Leo Strauss was a central figure in the twentieth century renaissance of political philosophy. The essays of The Cambridge Companion to Leo Strauss provide a comprehensive and n-partisan survey of the major themes and problems that constituted Strauss's work. These include his revival of the great 'quarrel between the ancients and the moderns,' his examination of tension between Jerusalem and Athens, and most controversially his recovery of the tradition of esoteric writing. The volume also examines Strauss's complex relation to a range of contemporary political movements and thinkers, including Edmund Husserl, Martin Heidegger, Max Weber, Carl Schmitt, and Gershom Scholem, as well as the creation of a distinctive school of 'Straussian' political philosophy.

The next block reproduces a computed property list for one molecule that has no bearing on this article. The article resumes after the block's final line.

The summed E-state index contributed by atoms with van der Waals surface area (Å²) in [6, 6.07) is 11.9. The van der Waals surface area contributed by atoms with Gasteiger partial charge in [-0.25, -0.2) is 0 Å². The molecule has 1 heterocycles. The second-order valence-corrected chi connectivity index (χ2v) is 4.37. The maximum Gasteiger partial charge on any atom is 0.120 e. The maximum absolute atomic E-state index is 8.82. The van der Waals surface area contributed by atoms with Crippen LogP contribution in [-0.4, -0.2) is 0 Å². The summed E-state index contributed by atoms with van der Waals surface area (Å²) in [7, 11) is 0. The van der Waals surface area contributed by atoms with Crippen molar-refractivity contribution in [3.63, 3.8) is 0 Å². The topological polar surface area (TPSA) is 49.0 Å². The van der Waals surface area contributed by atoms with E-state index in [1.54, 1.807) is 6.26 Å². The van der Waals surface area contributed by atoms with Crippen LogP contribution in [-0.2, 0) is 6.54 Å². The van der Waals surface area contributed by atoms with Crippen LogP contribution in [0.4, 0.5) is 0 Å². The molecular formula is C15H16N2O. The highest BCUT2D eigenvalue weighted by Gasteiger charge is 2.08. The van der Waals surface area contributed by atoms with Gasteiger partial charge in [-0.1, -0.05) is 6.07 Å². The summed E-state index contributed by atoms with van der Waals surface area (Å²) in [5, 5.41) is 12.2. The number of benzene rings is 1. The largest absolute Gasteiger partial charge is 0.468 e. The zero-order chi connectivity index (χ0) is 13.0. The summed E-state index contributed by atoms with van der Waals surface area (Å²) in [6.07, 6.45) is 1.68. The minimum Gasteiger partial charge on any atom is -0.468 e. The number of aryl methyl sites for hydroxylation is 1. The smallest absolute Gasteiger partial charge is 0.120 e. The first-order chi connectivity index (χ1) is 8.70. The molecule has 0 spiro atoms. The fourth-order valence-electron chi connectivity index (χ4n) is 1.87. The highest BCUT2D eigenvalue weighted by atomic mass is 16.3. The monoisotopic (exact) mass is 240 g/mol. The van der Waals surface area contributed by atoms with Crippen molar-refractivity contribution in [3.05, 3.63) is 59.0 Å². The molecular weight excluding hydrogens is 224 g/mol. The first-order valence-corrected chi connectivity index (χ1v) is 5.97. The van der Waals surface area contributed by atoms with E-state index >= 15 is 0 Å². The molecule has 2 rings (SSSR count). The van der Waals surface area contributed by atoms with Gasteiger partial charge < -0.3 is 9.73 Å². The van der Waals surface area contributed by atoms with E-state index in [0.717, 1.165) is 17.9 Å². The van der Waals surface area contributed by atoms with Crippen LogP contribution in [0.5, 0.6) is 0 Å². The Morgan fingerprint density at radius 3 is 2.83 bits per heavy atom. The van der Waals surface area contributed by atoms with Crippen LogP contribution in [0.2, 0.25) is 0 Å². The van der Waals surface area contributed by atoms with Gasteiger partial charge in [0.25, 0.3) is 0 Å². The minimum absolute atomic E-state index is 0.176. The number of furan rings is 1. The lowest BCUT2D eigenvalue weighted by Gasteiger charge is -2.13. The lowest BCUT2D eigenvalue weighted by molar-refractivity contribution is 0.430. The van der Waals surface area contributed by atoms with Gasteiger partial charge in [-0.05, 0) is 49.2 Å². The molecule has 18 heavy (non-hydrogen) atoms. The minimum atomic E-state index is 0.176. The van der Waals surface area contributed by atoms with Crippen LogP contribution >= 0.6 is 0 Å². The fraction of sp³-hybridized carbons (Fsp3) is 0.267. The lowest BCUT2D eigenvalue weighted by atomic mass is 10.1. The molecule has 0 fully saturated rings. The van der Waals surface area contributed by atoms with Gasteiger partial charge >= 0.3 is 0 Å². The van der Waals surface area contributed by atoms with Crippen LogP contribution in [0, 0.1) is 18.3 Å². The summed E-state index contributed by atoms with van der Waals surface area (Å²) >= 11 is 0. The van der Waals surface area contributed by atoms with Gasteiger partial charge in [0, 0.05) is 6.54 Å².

Steven B. Smith, the Alfred Cowles Professor of Political Science at Yale University, is the author of Reading Leo Strauss, Spinoza's Book of Life, and Spinoza, Liberalism, and Jewish Identity. His publications have appeared most recently in Hebraic Political Studies, Review of Politics, and Political Theory, and he has lectured throughout the United States, Europe, and Israel. Professor Smith has held the position of Master of Branford College at Yale since 1996.